Once students began working, I conferenced with every group. My goal was to support students by providing them with the opportunity to explain their thinking and by asking guiding questions. I also wanted to encourage students to construct viable arguments by using evidence to support their thinking (Math Practice 3).
Here are a couple of student conferences. Here's a Student Explaining 18:9. By starting off with easier division problems, students will gain the skills necessary to solve more complex problems.
Here's a Student Explaining 906:6. I was proud of him for catching his own mistake. I also loved watching him add on another 30 to the end of his array. He knew that the partial dividends on the inside did not necessarily have to be ordered from greatest to least.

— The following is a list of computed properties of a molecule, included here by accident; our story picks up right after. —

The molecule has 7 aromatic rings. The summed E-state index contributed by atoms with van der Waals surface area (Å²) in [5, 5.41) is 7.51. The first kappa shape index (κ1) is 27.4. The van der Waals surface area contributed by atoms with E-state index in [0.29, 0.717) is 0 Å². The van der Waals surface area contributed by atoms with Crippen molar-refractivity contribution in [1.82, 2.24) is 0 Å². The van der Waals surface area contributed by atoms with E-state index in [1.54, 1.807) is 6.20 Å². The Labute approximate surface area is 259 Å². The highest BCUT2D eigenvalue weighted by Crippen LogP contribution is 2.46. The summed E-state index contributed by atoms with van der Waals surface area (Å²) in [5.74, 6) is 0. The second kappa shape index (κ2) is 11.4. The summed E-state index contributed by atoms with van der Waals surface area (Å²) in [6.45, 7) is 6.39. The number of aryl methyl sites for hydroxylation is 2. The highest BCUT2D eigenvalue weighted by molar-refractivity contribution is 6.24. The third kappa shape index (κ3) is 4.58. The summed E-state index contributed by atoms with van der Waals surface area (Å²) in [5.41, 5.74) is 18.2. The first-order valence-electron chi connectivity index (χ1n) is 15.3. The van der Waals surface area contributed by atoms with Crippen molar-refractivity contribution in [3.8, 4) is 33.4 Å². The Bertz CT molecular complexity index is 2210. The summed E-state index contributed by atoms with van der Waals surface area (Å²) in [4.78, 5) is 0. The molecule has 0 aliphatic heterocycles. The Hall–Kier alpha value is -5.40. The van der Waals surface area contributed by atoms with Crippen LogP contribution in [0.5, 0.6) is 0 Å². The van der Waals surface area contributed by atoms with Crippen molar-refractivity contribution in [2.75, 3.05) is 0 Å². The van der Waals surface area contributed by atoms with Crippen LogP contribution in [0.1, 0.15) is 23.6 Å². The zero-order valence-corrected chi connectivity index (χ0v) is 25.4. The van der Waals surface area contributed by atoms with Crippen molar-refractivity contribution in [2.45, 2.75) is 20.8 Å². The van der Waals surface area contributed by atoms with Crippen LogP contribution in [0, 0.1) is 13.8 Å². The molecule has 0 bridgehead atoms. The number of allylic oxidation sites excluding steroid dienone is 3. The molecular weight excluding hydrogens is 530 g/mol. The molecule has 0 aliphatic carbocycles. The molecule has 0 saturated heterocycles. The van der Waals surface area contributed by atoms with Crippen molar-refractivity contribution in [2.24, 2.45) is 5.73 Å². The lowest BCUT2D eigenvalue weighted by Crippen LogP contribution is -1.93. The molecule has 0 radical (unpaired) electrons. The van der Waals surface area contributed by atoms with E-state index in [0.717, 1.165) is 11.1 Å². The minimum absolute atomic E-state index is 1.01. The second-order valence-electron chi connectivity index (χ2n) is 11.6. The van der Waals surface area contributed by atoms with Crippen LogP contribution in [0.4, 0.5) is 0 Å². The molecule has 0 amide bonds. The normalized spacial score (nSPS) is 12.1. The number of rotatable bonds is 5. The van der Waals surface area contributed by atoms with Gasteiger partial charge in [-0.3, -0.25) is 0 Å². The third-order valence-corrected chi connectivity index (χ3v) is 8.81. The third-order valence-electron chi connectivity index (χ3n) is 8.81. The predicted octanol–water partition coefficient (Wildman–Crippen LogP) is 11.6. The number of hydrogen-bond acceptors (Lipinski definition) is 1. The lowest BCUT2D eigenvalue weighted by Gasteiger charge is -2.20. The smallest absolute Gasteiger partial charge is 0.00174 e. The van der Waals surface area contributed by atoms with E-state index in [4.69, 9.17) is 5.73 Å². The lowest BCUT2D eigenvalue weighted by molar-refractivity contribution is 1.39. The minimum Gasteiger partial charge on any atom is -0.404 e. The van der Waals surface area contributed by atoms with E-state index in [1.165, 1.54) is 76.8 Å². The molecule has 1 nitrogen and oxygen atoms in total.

Most students were able to complete both practice pages. All students solved each division problem using the standard algorithm and the array model. Other students took the time to demonstrate the distributive property as well: Completed Work Page 1 and Completed Work Page 2.
When observing this student conference, Student Explaining 930:2 Part A.MOV and Student Explaining 930:2 Part B.MOV, I am so glad that I chose to begin this unit with long division (even though it was an abstract concept). I am convinced that students need ample practice using this multi-step strategy. If I had waited unit the end of the unit to teach the long division steps, students would not be provided with as much practice.
Also, when students are able to solve the standard algorithm method alongside the array method (representational), they are given the opportunity to develop a conceptual understanding of the long division process.